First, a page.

Thursday 16th April – Barnsley Canal – Tuesday’s snow, which tried to smother spring’s greenness in its icy cloak, has been defeated by the sun. On Willowbank a pair of Bullfinches investigate the buds of a Hawthorn. Above the male’s gentle rosy breast gleaming from the bush a small grey bird with a black head hops through the twigs. There is another below the Bullfinches. However, despite their similarities, a good look shows the higher bird to be a puffed-up male Blackcap and the lower a Willow Tit. Willow Warblers are calling along the canal. The area is a mixture of ice and mud. The female Mute Swan is building yet another nest mound on the canal. Dill the dog suddenly panics when she sees three drooping snowmen. She runs away and then barks nervously at them.

Sunday 20th April – Worsbrough Country Park – A Redpoll flock passes overhead, buzzing loudly. There are Cowslips in the meadows. A Canada Goose honks from a slight rise in the field but a Carrion Crow and Lapwings ignore him. By the bridge over the stream the air is pungent with the scent of Wild Garlic, beds of it growing either side of the path with delicate white flowers just opening. Three snails rest on a dead stalk, their colours ranging from black through shades of brown to orange. The air rings with bird song. A downed Willow has formed a dam in the stream with plant debris piled against it. Bright yellow Marsh Marigolds gleam like icons in the dull brown tangle of dead reeds in the willow swamp. Mallard, Coot and Tufted Duck populate the reservoir. A Common Snipe zigzags past. Two Swallows swoop low and suddenly a Common Tern dives in scooping matter from the water’s surface. A Cormorant and Heron stand on one of the nesting rafts in the middle of the reservoir. The relatively mild winter has helped the Wren population, indeed they are everywhere and noisily proving the fact. Now round the back of the park, the River Dove pours noisily over a weir. The woodlands are drier here and Bluebells and Wood Anemones (the Wind Flower) bloom. Below the old Worsbrough-Penistone line, now part of the Trans-Pennine way, is a scruffy bit of land dotted with small Hawthorns. It is a good site for Lesser Whitethroats but they are not apparent today. There are several large rings of St George’s Mushrooms, named because they appear around the Patron Saint of England’s day. A pound is quickly picked for dinner.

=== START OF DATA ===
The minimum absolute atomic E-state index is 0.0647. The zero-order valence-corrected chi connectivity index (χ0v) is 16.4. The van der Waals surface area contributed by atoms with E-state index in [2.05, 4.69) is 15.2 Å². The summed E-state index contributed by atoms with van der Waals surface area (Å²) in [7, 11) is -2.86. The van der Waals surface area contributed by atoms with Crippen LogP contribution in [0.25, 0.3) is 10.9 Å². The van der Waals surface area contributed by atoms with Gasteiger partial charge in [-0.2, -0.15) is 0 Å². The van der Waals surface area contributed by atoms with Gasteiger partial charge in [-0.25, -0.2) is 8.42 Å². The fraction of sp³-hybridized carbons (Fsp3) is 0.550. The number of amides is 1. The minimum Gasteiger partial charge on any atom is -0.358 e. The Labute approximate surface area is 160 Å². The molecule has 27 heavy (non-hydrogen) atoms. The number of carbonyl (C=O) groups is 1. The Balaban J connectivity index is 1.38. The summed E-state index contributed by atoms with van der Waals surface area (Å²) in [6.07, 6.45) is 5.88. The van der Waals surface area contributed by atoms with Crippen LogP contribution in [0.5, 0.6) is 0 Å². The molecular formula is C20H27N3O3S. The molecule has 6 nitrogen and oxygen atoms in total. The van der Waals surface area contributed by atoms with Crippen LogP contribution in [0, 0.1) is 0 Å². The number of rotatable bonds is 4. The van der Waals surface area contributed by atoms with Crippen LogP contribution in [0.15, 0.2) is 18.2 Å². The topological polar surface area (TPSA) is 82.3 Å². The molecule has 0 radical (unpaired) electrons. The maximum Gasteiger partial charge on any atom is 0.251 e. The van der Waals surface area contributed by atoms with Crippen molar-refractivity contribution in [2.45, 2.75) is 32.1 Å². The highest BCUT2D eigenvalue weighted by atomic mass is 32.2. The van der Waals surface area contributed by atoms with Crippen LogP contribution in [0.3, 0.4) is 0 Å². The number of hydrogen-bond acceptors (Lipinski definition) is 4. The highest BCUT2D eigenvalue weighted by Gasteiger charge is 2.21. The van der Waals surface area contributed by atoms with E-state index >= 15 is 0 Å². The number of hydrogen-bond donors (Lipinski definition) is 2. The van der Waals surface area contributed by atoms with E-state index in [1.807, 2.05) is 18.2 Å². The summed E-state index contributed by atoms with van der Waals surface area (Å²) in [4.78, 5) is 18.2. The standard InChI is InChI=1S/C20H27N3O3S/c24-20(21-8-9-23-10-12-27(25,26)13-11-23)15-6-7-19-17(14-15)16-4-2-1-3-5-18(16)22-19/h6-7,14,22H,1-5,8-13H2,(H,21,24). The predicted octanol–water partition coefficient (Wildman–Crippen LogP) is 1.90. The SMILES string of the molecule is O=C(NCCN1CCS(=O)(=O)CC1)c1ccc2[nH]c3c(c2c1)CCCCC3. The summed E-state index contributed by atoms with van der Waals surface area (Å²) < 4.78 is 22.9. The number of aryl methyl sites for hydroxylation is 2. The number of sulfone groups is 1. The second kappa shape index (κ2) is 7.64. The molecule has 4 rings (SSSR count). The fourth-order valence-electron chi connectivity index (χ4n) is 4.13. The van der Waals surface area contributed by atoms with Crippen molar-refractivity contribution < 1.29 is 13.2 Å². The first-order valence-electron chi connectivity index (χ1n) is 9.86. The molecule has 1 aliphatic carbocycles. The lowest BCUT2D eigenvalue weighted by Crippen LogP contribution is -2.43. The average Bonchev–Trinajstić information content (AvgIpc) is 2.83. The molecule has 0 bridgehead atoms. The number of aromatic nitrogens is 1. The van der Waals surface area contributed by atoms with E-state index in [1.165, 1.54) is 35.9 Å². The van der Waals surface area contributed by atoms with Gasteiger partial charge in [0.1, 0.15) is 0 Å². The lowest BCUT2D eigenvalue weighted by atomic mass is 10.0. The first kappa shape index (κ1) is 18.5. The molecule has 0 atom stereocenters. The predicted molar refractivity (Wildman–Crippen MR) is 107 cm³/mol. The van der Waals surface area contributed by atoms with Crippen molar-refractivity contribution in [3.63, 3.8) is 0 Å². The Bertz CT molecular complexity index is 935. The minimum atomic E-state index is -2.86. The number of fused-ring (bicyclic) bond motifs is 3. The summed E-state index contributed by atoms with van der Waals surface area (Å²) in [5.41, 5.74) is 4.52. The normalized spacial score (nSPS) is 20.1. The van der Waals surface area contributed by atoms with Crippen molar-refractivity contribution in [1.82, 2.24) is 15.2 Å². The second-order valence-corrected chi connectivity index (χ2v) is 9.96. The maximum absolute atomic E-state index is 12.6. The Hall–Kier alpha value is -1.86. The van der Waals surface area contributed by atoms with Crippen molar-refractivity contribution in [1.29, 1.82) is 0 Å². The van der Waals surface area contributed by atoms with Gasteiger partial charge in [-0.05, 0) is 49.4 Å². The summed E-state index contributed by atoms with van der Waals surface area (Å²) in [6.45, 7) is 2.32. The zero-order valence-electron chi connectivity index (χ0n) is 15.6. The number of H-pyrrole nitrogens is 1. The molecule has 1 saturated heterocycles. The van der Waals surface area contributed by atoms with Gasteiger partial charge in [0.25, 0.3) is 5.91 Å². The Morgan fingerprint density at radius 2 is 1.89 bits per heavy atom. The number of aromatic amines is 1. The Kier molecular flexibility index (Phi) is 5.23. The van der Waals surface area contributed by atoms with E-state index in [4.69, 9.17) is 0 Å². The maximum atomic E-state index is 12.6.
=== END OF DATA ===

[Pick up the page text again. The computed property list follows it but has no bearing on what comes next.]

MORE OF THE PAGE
Tuesday 21st April – Barnsley Canal – Bright singing commands my attention. The chatty song is that of a Blackcap but he is hidden in the dense Hawthorn tree. I follow movement and a pair of Bullfinches briefly emerges. More movement and two female Blackcaps, with their glossy chestnut caps chase through, but the singer remains unseen. After many false starts, the pair of Mute Swans have now built a serious nest mound on the canal.

Wednesday 22nd April – Barnsley Canal – The Hawthorn row is topped by a singing Song Thrush. The bushes are wet after rain and a rather bedraggled looking Long-tailed Tit is searching for breakfast. A sharp tac-tac like pebbles being struck together indicate a foraging Blackcap. From the canal the avian choir on Willowbank is a melee of song. I have to keep an eye on Dill the Dog as she has come into season and is a cauldron of hormonal activity. The cob Mute Swan is now on the nest mound whilst the pen is feeding further down the canal. A different “song” is heard – a chattering reel of clicks, ticks and squeaks from a Starling.

Monday 27th April – Barnsley Canal – Two Bullfinches, as brightly clothed as dandies, slip through the brambles within a couple of feet of me. Down near the bridge two male and a female Bullfinches fly into the Hawthorns. High in an Ash tree a black tail emerges from a bundle of sticks – a Carrion Crow on its nest. The Mute Swan is also on the nest.

Tuesday 28th April – Barnsley Canal – Blackcap song is heard all down Willowbank and along the canal, intermingled with Willow Warbler, Wren, Robin, Chaffinch and Blackbird. A large Water Vole swims across the Duck Weed covered surface of the canal and dives. Its little legs are paddling furiously to remove itself from my presence. Neither Mute Swan is on the nest and there are no signs of any eggs. Along the path there is the broken shell of a Blackbird egg. It is not clear whether the egg has hatched and been dropped there by the parent or is the remains of a stolen meal. A small bird shoots vertically out of a bush and spins and pirouettes in the air, gabbling continuously – my first Whitethroat of the year. Its gleaming white throat feathers are ruffled – either with the exertion of its singing or just wet from the rain water that soaks everything.

Thursday 30th April – Barnsley Canal – There is a song that always seems to catch me out and I hear it again today. It is loud and rich and I cannot quite remember whose voice it is. Then I catch sight of the singer and am embarrassed that I have made this mistake again – a Dunnock. Possibly one of our most underrated birds. On the flat rough ground across the bottom of the valley a Blackbird is pinking in alarm – a Kestrel is giving him a bad day. Along the canal there are clouds of newly hatched mosquitoes and, not surprisingly, a pair of Barn Swallows (am I really going to get used to the new standardised names?) a swooping low for their breakfast. There are a large number of Ribwort Plantain with their black heads ringed with tiny cream flowerets. The first Garden Warbler of the year is singing from a Hawthorn and suddenly stops skulking and shows itself. Along the path lies the discarded egg shell of a Song Thrush.